Rhabdomyolysis after ingestion of "foxy," a hallucinogenic tryptamine derivative

Mayo Clin Proc. 2006 Apr;81(4):550-1. doi: 10.4065/81.4.550.


"Foxy methoxy" (chemical name, 5-methoxy-N,N-diisopropyltryptamine) is a hallucinogenic tryptamine that has been abused with increasing frequency since its appearance in the late 1990s. Like other drugs in this class, foxy frequently produces feelings of euphoria, disinhibition, and auditory as well as visual hallucinations. The drug has been linked to adverse effects, including restlessness, agitation, gastrointestinal distress, and muscle tension. In light of the relatively recent advent of foxy as a drug of abuse and given the inability of commercial toxicologic screening tests to detect the presence of hallucinogenic tryptamines, additional adverse effects seem probable. We report ingestion of foxy by a healthy 23-year-old man that resulted in rhabdomyolysis and transient acute renal failure.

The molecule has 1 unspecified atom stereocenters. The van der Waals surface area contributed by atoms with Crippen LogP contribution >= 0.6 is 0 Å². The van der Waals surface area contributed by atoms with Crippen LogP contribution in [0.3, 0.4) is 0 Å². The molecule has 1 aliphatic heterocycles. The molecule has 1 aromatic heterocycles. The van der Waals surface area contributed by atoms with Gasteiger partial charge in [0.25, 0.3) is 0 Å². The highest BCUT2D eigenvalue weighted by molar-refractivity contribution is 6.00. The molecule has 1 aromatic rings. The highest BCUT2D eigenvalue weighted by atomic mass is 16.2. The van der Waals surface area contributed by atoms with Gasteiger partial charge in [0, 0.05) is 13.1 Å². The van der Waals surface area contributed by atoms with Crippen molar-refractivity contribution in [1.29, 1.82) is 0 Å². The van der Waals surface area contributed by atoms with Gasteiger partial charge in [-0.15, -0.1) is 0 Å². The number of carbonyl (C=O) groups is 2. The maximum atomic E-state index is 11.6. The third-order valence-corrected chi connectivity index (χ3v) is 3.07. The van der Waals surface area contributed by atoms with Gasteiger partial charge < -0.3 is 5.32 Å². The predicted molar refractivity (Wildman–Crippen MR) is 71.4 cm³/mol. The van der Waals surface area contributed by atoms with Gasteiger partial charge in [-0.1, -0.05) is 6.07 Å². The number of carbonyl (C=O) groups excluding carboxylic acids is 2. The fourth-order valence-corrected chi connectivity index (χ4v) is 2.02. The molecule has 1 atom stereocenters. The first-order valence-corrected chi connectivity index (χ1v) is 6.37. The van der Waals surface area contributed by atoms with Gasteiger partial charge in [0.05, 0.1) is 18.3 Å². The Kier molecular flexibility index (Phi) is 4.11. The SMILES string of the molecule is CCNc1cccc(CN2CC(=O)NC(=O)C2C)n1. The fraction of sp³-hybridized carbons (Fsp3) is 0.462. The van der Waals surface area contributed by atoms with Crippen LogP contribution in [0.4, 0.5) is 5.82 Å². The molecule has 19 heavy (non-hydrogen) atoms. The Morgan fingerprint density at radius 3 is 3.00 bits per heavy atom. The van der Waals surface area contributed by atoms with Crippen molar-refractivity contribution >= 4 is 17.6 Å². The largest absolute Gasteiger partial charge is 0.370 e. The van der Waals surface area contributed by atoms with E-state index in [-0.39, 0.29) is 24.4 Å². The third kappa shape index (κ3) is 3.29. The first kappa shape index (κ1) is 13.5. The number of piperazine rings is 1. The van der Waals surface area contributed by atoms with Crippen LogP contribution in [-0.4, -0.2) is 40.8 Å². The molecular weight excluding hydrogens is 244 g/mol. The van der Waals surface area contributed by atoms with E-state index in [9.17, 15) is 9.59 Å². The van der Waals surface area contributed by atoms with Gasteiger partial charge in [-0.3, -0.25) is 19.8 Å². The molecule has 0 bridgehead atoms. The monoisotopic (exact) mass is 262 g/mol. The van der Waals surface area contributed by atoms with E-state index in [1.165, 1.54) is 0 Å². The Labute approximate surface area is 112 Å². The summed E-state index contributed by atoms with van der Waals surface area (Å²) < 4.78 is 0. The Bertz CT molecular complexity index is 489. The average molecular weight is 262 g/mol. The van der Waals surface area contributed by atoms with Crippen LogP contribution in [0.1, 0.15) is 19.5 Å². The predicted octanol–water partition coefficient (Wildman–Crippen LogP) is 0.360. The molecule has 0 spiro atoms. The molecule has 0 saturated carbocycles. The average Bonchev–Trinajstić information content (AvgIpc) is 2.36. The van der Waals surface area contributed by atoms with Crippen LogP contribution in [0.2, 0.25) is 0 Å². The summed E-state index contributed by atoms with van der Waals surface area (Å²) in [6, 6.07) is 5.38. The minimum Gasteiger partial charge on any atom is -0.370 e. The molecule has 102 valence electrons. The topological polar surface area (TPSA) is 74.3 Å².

Publication types

  • Case Reports

MeSH terms

  • 5-Methoxytryptamine / analogs & derivatives*
  • 5-Methoxytryptamine / poisoning
  • Adult
  • Diagnosis, Differential
  • Diuretics / therapeutic use
  • Fluid Therapy
  • Hallucinogens / poisoning*
  • Humans
  • Male
  • Rhabdomyolysis / chemically induced*
  • Rhabdomyolysis / diagnosis
  • Rhabdomyolysis / therapy


  • Diuretics
  • Hallucinogens
  • 5-methoxy-N,N-diisopropyltryptamine
  • 5-Methoxytryptamine